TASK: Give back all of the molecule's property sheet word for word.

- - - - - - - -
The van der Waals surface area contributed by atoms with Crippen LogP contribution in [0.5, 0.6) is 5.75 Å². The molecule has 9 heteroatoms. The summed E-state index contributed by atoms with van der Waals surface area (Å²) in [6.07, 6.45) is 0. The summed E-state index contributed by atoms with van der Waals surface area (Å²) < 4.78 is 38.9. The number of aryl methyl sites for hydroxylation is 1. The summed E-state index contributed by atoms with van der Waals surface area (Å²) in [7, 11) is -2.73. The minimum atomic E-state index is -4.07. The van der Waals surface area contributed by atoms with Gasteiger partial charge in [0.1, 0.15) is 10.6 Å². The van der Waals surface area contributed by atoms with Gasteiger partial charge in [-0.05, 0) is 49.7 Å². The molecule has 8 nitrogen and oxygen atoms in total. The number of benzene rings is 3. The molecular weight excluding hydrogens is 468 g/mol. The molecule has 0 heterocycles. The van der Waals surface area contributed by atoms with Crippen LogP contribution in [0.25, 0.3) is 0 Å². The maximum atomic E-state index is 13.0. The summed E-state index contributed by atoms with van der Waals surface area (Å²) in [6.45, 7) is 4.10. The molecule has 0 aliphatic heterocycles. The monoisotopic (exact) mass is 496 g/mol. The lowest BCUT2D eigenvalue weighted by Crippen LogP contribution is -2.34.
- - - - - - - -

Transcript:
The van der Waals surface area contributed by atoms with Crippen LogP contribution in [0.5, 0.6) is 5.75 Å². The molecule has 9 heteroatoms. The summed E-state index contributed by atoms with van der Waals surface area (Å²) in [6.07, 6.45) is 0. The summed E-state index contributed by atoms with van der Waals surface area (Å²) < 4.78 is 38.9. The number of aryl methyl sites for hydroxylation is 1. The summed E-state index contributed by atoms with van der Waals surface area (Å²) in [7, 11) is -2.73. The minimum atomic E-state index is -4.07. The van der Waals surface area contributed by atoms with Gasteiger partial charge in [0.1, 0.15) is 10.6 Å². The van der Waals surface area contributed by atoms with Gasteiger partial charge in [-0.05, 0) is 49.7 Å². The molecule has 8 nitrogen and oxygen atoms in total. The number of benzene rings is 3. The molecular weight excluding hydrogens is 468 g/mol. The molecule has 0 heterocycles. The van der Waals surface area contributed by atoms with Crippen LogP contribution in [0.25, 0.3) is 0 Å². The maximum atomic E-state index is 13.0. The summed E-state index contributed by atoms with van der Waals surface area (Å²) in [6.45, 7) is 4.10. The molecule has 0 aliphatic heterocycles. The monoisotopic (exact) mass is 496 g/mol. The lowest BCUT2D eigenvalue weighted by Crippen LogP contribution is -2.34.